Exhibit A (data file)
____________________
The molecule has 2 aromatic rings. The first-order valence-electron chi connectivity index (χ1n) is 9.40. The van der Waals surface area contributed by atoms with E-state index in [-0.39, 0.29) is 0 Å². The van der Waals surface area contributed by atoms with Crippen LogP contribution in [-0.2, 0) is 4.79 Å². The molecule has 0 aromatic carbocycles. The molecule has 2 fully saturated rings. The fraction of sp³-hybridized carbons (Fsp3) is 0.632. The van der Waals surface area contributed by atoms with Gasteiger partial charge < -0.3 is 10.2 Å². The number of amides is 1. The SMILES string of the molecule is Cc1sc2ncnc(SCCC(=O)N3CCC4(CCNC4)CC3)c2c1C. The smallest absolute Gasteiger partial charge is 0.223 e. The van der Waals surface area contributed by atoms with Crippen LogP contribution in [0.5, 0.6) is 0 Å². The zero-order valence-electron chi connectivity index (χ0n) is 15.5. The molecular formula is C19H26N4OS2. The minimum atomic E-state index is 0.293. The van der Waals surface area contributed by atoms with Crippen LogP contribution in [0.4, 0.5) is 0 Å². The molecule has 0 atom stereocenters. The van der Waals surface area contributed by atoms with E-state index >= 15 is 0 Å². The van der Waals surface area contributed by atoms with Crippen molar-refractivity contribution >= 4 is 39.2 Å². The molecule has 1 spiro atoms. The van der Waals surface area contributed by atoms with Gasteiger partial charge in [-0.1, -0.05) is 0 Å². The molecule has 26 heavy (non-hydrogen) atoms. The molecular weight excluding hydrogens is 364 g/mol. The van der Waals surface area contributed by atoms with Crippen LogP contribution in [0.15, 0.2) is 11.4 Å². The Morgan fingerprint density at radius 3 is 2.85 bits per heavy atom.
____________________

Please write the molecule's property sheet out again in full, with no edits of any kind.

The molecule has 2 aromatic rings. The first-order valence-electron chi connectivity index (χ1n) is 9.40. The van der Waals surface area contributed by atoms with E-state index in [-0.39, 0.29) is 0 Å². The van der Waals surface area contributed by atoms with Crippen LogP contribution in [-0.2, 0) is 4.79 Å². The molecule has 0 aromatic carbocycles. The molecule has 2 fully saturated rings. The fraction of sp³-hybridized carbons (Fsp3) is 0.632. The van der Waals surface area contributed by atoms with Gasteiger partial charge < -0.3 is 10.2 Å². The number of amides is 1. The SMILES string of the molecule is Cc1sc2ncnc(SCCC(=O)N3CCC4(CCNC4)CC3)c2c1C. The smallest absolute Gasteiger partial charge is 0.223 e. The van der Waals surface area contributed by atoms with Crippen LogP contribution in [0.5, 0.6) is 0 Å². The zero-order valence-electron chi connectivity index (χ0n) is 15.5. The molecular formula is C19H26N4OS2. The minimum atomic E-state index is 0.293. The van der Waals surface area contributed by atoms with Crippen LogP contribution in [0.4, 0.5) is 0 Å². The molecule has 0 atom stereocenters. The van der Waals surface area contributed by atoms with E-state index >= 15 is 0 Å². The van der Waals surface area contributed by atoms with Crippen molar-refractivity contribution >= 4 is 39.2 Å². The molecule has 1 spiro atoms. The van der Waals surface area contributed by atoms with Gasteiger partial charge in [-0.1, -0.05) is 0 Å². The molecule has 26 heavy (non-hydrogen) atoms. The molecular weight excluding hydrogens is 364 g/mol. The van der Waals surface area contributed by atoms with Crippen LogP contribution in [0.15, 0.2) is 11.4 Å². The Morgan fingerprint density at radius 3 is 2.85 bits per heavy atom.